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Implementation Of The Surviving Sepsis Campaign Guidelines

J. L. Vincent
Published 2006 · Psychology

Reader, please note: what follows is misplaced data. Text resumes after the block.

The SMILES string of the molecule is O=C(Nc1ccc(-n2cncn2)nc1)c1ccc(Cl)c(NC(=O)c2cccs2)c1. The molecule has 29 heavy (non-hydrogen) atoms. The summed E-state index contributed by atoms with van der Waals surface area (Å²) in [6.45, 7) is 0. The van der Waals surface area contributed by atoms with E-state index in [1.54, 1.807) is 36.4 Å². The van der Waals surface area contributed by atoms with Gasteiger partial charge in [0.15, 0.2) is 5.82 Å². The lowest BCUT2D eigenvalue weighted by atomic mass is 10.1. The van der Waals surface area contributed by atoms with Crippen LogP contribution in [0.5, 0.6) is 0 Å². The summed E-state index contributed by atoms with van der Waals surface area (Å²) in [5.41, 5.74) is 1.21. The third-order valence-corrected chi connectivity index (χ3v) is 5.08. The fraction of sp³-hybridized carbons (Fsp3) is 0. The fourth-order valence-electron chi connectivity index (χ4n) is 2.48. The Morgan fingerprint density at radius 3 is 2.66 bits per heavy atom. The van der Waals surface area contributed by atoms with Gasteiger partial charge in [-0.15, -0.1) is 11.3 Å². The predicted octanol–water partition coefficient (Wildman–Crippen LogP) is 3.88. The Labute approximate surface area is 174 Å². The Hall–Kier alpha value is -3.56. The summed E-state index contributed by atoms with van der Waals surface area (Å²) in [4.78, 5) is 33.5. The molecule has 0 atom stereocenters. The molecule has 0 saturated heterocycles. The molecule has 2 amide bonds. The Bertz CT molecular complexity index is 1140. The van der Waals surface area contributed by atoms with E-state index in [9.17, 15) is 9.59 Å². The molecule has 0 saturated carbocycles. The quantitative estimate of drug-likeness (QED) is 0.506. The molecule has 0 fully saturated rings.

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Guidelines are available and used in almost all walks of life to direct and advise, whether it be on how to design the most effective and visually attractive website or which route to take when travelling from A to B. Medicine is no different, and guidelines, published by official representative bodies or groups of opinion leaders, abound. Intensive care medicine has been relatively slow to jump on the guideline ‘bandwagon’ partly, as we will see later, because of the lack of convincing evidence on which to base such recommendations. However, guidelines are now widely availableon subjects as diverse as nutritional support [1], weaning from mechanical ventilation [2], and end-of-life decision making and care [3]. Research in intensive care medicinemoves at an incredibly fast pace, and with the ever increasingnumber of’ specialist’ journals and widespread access to the web facilitating rapid dispersion of new results and publications, intensivists are bombarded almost daily with information about a potentially valuable new technique or therapy or a previously unknown risk of an old, well-accepted treatment. The difficulty lies in assimilating all this new ‘knowledge’ and determining exactly how and when it should be applied to patients. This is where guidelines come into their own, by providing a clear and complete analysis of all the available data and summarising the evidence in order to provide clear directions as to how each patient in that situation should be managed. Guidelines ensure that, if followed, patients will be treated according to the very latest standard of care.
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